- Define 'fee for service' and explain how it differs from the traditional pricing model used historically in most audiology practices.
- Explain how a fee for service model may help audiology practices respond to market forces and consumers' needs.
- Describe considerations for moving to a fee for service model as well as a general process for doing so.
1. You published a 20Q article on fee for service back in 2012. What has changed?
Well, the process of creating fee structures and the reasons for doing so are not really time sensitive. However, what has changed is the landscape of audiology. We are under ever increasing pressure to justify our services and differentiate ourselves from retail locations down the street and online. An increasing number of audiologists are moving to a fee for service model. Since the publication of the original article in 2012, I have heard from dozens of people interested in changing fee strategies and I’m sure there are many times more people who have done so.
2. You mention increasing pressure to justify audiology services. What do you mean by that?
The services of an audiologist are far too frequently underappreciated. In my career, I have witnessed physicians replacing audiologists with technicians, something expressly prohibited by CMS (Centers for Medicare and Medicaid Services) and many private insurance companies under reimbursement guidelines. Hearing instrument dispensers have told me directly that they do the same thing as an audiologist. Now we are seeing online sales with very minimal services provided, retailers entering the hearing aid market, and OTC products coming – all of which have happened because the services we provide are poorly understood and very much underappreciated. Then there is the issue of insurance reimbursement. Yes, insurance companies reimburse poorly for audiology services. They certainly are not going to pay more than necessary. We need to consider that we are sending messages which indicate our service have low value.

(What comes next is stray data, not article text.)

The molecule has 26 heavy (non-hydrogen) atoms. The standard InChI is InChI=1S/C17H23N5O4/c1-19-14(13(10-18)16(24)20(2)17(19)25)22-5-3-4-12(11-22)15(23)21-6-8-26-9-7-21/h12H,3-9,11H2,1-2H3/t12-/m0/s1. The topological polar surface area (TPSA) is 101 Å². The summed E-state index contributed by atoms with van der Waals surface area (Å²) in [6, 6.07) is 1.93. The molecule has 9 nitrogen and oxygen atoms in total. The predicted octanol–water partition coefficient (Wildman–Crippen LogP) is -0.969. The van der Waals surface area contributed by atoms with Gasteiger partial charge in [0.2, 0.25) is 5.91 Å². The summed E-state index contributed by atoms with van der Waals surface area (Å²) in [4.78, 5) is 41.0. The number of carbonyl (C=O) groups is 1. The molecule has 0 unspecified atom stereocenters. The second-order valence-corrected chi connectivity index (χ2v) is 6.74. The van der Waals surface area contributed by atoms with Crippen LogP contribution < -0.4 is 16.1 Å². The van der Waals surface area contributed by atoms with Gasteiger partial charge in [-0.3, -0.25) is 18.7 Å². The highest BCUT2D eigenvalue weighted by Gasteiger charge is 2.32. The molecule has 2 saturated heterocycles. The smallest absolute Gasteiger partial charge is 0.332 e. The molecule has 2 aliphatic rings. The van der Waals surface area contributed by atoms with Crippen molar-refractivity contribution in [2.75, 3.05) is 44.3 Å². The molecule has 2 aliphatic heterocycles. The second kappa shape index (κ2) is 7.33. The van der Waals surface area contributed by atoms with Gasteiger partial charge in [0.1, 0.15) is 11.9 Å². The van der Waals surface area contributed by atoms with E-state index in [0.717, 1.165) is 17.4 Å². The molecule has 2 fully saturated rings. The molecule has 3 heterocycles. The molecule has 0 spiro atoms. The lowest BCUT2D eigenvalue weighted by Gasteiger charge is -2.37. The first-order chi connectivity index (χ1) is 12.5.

3. Those seem to be a lot of things that are largely beyond our control, aren’t they?
Not really. I have watched our profession for more than 20 years now. In my opinion, most of this is our own fault. Ever since audiologists first opted to sell and dispense hearing aids, most have adopted a model of wrapping all fees into the price of the devices. What other profession includes all their fees in the price of a device? Even a big box retailer may include certain fees (installation costs, for instance), but then will tell you what those services are worth so that you have an idea of the great value you are receiving. Many audiologists don’t even do that! It is impossible to stress this enough, but if you don’t charge for - and don’t even recognize the value of your services - they are worth exactly what you are charging: nothing. If your time, expertise and skills do not have a monetary value, then why should the public believe that they are necessary?
4. Fair enough. So, how does a fee for service model help?